Now the knowledge of these build steps has moved into scripts that are checked into the native_client repo, which can easily be updated. We can change the scripts at the same time as changing other code, with an atomic SVN commit. Changes can be tested via the trybots.

Chromium is not using Buildbot Annotations yet for its buildbot, but it would be good to switch it over. One obstacle is timeout handling. Buildbot's build steps can have separate timeouts, and the Buildbot build slave is responsible for terminating a build step's subprocess(es) if they take too long. With Buildbot Annotations, the responsibility for doing per-step timeouts would move to the checked-in build script.

The current Annotations output format has some down sides:

  • The syntax is simple but kind of ugly.
  • It's not possible to nest build steps.
  • It's not possible to interleave output from two concurrent build steps.

Overall, Annotations reduces our dependence on Buildbot. If there were a simpler, more scalable alternative to Buildbot that also supported the Annotations format, we could easily switch to it because we our Buildbot config is not as complex as it used to be.

Thursday, 10 February 2011

Cookies versus the Chrome sandbox

Although Chrome's sandbox does not protect one web site from another in general, it can provide such protection in some cases. Those cases are ones in which HTTP cookies are either reduced in scope or not used at all. One lesson we could draw from this is that cookies reduce the usefulness of Chrome's sandbox.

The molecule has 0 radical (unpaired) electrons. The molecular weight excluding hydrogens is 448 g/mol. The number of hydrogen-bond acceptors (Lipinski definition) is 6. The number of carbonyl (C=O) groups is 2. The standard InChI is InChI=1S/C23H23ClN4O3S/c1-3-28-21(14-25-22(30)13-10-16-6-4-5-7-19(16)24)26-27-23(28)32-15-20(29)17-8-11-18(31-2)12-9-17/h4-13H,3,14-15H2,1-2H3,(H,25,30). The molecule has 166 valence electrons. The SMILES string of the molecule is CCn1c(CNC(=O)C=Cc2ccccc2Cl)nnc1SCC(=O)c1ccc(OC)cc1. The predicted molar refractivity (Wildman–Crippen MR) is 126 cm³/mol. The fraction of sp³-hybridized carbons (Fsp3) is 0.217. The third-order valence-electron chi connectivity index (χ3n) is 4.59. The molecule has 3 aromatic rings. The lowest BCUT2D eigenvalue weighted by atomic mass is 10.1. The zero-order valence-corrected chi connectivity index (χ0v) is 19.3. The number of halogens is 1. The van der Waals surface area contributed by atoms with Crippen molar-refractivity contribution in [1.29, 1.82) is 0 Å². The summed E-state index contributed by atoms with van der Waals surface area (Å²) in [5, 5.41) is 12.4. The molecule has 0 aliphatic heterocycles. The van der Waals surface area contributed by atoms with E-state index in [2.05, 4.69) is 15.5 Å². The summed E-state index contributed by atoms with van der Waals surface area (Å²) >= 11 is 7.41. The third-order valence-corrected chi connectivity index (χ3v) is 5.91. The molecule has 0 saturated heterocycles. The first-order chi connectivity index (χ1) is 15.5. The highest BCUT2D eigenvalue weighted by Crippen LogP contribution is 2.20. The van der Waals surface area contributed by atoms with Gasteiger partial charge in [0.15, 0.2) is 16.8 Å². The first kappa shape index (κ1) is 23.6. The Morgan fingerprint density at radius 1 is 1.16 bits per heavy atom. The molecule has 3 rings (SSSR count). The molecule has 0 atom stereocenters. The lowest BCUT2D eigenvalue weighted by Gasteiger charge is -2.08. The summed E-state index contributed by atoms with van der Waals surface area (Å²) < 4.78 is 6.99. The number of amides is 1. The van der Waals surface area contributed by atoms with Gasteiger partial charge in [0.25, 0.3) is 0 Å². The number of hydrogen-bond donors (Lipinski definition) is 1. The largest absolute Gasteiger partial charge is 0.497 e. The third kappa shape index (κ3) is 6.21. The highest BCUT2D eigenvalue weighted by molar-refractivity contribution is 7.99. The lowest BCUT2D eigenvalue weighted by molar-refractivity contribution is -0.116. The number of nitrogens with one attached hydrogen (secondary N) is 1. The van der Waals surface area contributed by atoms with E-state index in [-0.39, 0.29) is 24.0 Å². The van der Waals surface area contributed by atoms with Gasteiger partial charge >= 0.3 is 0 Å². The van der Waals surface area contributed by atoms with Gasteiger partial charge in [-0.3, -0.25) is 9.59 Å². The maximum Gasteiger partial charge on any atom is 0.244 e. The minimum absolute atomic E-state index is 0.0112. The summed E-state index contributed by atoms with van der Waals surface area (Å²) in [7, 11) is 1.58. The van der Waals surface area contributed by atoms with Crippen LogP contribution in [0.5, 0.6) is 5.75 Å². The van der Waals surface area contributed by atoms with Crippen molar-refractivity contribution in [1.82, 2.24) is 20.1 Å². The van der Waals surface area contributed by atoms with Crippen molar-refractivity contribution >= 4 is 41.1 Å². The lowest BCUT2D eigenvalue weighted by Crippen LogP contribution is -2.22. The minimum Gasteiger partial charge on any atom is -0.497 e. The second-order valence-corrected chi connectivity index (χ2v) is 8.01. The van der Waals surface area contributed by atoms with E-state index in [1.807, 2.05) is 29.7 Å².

The scenario we are exploring supposes that there is a vulnerability in Chrome's renderer process, and that the vulnerability lets a malicious site take control of the renderer process. This means that all the restrictions that are normally enforced on the malicious site by the renderer process are stripped away, and all we are left with are the restrictions enforced on the renderer process by the Chrome browser process and the Chrome sandbox.

In my previous blog post, I explained how an attacker site,, that manages to exploit the renderer process could steal the login cookies from another site,, and so gain access to the user's e-mail.

The attack is made possible by the combination of two features:

  1. cookies
  2. frames

Chrome currently runs a framed page in the same renderer process as the parent page. HTML standards allow framed pages to access cookies, so the browser process has to give the renderer process access to the cookies for both pages.